Count me among the mourners about the news of the Washington Post Book World's demise. Despite the relentlessly optimistic responses of Sarah Weinman and Jeff Pierce, Book World was more than its next incarnation as just another a Web books column would imply. People routinely carried it with them on buses and the Metro (it was a very handy size)—sometimes toting more than one issue at a time. They took it to libraries and bookstores as they tried to determine what to read (or buy) next. Its bestseller list was a cut above the others, as it would include a "Washington Is Also Reading" section, which was culled from local independent bookstores; these selections were always atypical and interesting.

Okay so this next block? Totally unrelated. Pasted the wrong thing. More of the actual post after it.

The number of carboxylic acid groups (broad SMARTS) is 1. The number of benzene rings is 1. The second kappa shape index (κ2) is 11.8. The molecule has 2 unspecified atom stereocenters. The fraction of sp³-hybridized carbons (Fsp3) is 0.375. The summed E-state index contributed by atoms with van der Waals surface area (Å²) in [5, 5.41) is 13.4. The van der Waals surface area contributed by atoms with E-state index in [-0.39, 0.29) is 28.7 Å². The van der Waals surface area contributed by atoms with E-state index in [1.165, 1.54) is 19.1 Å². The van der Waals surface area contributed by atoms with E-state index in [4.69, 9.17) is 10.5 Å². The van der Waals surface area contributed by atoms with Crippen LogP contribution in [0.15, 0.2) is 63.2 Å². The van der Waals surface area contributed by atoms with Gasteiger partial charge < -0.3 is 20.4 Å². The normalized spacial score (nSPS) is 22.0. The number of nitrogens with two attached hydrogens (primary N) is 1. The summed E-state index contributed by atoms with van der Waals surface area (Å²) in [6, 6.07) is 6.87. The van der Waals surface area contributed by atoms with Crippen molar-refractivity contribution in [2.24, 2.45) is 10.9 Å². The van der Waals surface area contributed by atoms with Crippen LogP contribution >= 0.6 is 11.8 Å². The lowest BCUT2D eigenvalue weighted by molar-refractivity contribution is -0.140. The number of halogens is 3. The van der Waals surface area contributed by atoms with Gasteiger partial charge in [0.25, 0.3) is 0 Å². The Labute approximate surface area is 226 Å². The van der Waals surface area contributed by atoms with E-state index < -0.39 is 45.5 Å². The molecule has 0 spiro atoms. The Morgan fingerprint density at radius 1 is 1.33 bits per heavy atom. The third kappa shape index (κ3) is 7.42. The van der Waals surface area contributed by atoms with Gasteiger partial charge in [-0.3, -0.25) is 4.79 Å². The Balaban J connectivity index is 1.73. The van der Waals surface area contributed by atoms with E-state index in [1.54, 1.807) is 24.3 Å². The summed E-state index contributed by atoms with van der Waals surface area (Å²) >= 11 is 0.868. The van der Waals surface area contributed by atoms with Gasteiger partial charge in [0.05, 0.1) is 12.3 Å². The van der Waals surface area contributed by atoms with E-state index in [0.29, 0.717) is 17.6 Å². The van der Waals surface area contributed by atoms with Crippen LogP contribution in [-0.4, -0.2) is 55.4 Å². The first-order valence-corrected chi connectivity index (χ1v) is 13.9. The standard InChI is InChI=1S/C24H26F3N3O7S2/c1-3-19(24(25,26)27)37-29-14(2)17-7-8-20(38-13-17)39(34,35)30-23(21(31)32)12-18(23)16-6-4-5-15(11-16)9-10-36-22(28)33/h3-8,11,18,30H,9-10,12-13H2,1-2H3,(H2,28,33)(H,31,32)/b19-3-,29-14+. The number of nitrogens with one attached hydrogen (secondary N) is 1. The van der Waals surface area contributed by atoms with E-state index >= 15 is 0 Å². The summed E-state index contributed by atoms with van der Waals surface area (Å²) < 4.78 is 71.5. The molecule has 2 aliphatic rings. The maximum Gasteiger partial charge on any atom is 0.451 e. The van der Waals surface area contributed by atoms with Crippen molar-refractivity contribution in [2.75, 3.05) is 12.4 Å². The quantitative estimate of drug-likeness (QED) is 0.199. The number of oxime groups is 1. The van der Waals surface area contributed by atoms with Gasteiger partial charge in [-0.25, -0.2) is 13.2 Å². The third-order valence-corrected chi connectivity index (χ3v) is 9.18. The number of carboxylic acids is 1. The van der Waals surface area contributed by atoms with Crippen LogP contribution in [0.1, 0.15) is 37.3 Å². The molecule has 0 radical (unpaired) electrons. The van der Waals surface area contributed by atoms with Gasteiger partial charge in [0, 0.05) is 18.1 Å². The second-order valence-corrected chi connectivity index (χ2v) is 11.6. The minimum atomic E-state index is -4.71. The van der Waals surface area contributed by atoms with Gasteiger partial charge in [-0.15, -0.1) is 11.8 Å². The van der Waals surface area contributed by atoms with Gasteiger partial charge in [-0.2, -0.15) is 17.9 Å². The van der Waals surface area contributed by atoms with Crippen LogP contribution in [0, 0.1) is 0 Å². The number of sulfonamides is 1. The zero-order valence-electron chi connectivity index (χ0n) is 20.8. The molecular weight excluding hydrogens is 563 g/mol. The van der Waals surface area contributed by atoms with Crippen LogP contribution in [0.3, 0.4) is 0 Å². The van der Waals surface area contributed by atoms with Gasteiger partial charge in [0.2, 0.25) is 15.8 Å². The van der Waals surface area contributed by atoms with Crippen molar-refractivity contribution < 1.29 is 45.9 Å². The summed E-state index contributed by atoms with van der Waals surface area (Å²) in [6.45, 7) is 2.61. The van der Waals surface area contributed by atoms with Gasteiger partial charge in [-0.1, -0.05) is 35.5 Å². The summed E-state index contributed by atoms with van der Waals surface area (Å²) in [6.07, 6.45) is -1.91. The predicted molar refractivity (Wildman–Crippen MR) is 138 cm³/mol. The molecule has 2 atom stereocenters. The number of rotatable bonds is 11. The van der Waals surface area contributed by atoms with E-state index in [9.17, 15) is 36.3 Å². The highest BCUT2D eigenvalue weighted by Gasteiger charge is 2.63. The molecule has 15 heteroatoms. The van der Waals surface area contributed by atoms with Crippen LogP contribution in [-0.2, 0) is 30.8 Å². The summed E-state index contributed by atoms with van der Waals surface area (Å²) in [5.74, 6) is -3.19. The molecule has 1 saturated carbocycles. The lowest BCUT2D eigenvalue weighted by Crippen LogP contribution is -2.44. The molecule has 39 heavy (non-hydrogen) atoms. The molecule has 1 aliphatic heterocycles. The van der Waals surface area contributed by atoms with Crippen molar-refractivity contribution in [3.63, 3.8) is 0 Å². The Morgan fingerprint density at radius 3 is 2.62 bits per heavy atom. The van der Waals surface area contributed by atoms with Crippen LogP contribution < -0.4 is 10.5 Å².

Book World sparked spirited discussions in Mike Dirda's weekly book chat (which is also defunct). It was a nexus of literary events and culture in the Washington, DC, area. A dedicated section sends a clear message about the importance of books and reading (to which John Updike, God rest him, fiercely testified). Book reviews easily lost in the Style section—ie, amid Paris Hilton's latest antics and where sometimes you have to hunt for the Books column—hardly send a message of legitimacy.
I'm one of those people who curls up in an armchair with the Sunday paper and a cup of coffee; Book World was ideally suited to this activity. I don't want to curl up with my computer.